Native range Central and South America and parts of the Caribbean
Invasive range Puerto Rico, US Virgin Islands, Florida, Texas, and Hawaii
Habitat Arboreal, often found near water.
Description With short legs and a long body that can reach up to 6 feet, iguanas are covered in short leathery scales. The tapered tail can be used as a weapon and for balance when climbing trees. Primarily herbivorous, an iguana’s spines are effective in defending against predation.
These days, a cold snap in Miami means a night when it rains iguanas. Down from sea grapes and buttonwood trees large, green, tree-dwelling invaders fall––because they’re native to warmer, more equatorial Central and South America. And there the lizards lie until the sun warms them up enough to move. It’s called “brumation,” the reptilian form of mammalian hibernation.
Blame the iguana invasion on the pet trade. The cute little salad-eaters with docile personalities make an easy sell. But then they grow up––to 6 feet long. They escape. Or they’re let loose by owners who can’t cope. They graze at the salad bar of the suburbs: shrubs, trees, orchids, figs, mangos, berries, tomatoes. They poop in or around water; a backyard swimming pool is perfect. They run into other iguanas in town. They breed. Their nest-burrowing digs up yards and undermines sidewalks, sea walls, and building foundations. They lay eggs––well, like reptiles, often in great numbers.
That the Green Iguana is a herbivore is bad news for the endangered Miami Blue struggling to recolonize the Florida Keys: invading iguanas, having developed a taste for the nickerbean leaves where the blues lay their eggs, threaten to drive the butterfly into extinction.
If there is good news, it comes from Docteur André Nègre, author of The French West-Indies Through Their Cookery. Iguanas “feed themselves only on young vegetal shoots and on hibiscus flowers: no edible animal can boast of such a delicate food; man himself, if compared to this animal, eats filthy food, comparatively speaking.” R.P. Labat, in his Nouveaux Voyages aux Isles d’Amérique, 1722, reported that “The lizard’s flesh has the same whiteness, tenderness, exquisite taste and delicacy as the chicken’s.” In Florida, the domestic dog, the burrowing owl, and the raccoon concur as to its tastiness. It seems that only Anthony Bourdain disagrees.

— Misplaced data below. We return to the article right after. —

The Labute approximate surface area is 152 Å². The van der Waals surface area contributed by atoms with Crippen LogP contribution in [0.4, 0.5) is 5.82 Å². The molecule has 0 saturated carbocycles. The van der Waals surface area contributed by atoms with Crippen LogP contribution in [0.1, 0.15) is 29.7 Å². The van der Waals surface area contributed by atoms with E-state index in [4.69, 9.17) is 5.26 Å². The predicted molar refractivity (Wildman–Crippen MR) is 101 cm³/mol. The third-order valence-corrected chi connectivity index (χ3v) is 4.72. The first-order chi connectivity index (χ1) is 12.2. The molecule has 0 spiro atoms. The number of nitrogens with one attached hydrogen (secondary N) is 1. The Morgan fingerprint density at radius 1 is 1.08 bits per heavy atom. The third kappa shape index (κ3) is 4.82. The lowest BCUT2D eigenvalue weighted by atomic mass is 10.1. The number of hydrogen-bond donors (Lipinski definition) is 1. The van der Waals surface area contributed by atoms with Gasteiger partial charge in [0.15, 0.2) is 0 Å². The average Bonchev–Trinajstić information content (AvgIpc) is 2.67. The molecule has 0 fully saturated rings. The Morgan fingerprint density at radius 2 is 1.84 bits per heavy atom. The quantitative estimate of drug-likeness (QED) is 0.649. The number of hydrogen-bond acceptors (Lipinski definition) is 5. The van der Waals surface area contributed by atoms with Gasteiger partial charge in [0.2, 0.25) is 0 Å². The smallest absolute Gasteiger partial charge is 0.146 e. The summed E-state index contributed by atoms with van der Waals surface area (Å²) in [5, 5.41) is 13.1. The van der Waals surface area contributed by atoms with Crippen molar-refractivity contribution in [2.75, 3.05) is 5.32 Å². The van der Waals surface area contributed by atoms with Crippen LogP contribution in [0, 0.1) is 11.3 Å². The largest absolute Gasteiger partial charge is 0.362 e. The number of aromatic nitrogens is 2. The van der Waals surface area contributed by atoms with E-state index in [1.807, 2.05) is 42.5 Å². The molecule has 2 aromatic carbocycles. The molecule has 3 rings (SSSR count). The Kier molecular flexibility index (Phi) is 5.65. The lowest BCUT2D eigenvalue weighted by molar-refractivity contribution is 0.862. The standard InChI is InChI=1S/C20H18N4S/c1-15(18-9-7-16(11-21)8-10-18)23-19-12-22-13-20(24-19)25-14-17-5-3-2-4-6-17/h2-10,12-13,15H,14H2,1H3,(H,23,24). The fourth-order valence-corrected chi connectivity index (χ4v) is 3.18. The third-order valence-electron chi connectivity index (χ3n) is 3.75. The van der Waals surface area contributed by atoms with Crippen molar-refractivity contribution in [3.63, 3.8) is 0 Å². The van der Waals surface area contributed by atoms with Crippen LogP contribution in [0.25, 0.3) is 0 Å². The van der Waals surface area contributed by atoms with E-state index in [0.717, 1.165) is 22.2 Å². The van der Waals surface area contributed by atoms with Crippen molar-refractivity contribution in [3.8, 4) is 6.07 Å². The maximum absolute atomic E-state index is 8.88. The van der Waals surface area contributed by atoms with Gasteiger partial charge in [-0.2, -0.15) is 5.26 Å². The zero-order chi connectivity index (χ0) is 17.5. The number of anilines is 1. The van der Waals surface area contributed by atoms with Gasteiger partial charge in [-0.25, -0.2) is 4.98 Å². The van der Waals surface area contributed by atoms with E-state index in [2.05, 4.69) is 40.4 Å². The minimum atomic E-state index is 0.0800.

What’s more, by papal decree long ago, the cold-blooded iguana, fond of warm coastal waters, can be eaten on Friday and during Lent.
They are probably too well in Florida to ever be eradicated, but they can be controlled and excluded on a local scale. Read more about one man’s efforts to rid Florida of the related spiny-tailed black iguana and Ctenosaur tacos at the South Beach Bar and Grille here.
University of Florida Extension’s profile of the iguana.
To prepare an iguana for cooking
Skin and clean your gallina de palo the way you skin and clean a chicken, using the same best practices, since iguanas do carry salmonella.
Remove the head, organs, and entrails.
If you don’t want to skin it, dip it in hot water, then scrape the scales off as you do with fish.
Parboil in salted water for 20 to 30 minutes before roasting or stewing.
Rafael, of Pomuch, Mexico, explains how here.
Pozole is a traditional hominy stew of Mexico.
Adapted from Gabriel Martinez Campos in Wikibooks.
2 medium iguanas
5 cups of freshly bleached hominy
10 cloves of garlic
1 slice of cabbage, diced
salt and pepper
Butcher skin and cut the iguana in pieces. Wash, salt and blanch for 15 to 20 minutes.
Simmer the corn, garlic, onion, a bay leaf, and salt to taste.
At 10 minutes add the meat. Cook for another 15 to 20 minutes.
Serve with sliced cabbage, onion slices, cilantro, oregano, and pepper to taste.
Night of the Iguana
One fellow’s take on preparing iguana: if it tastes just like chicken, why not wings?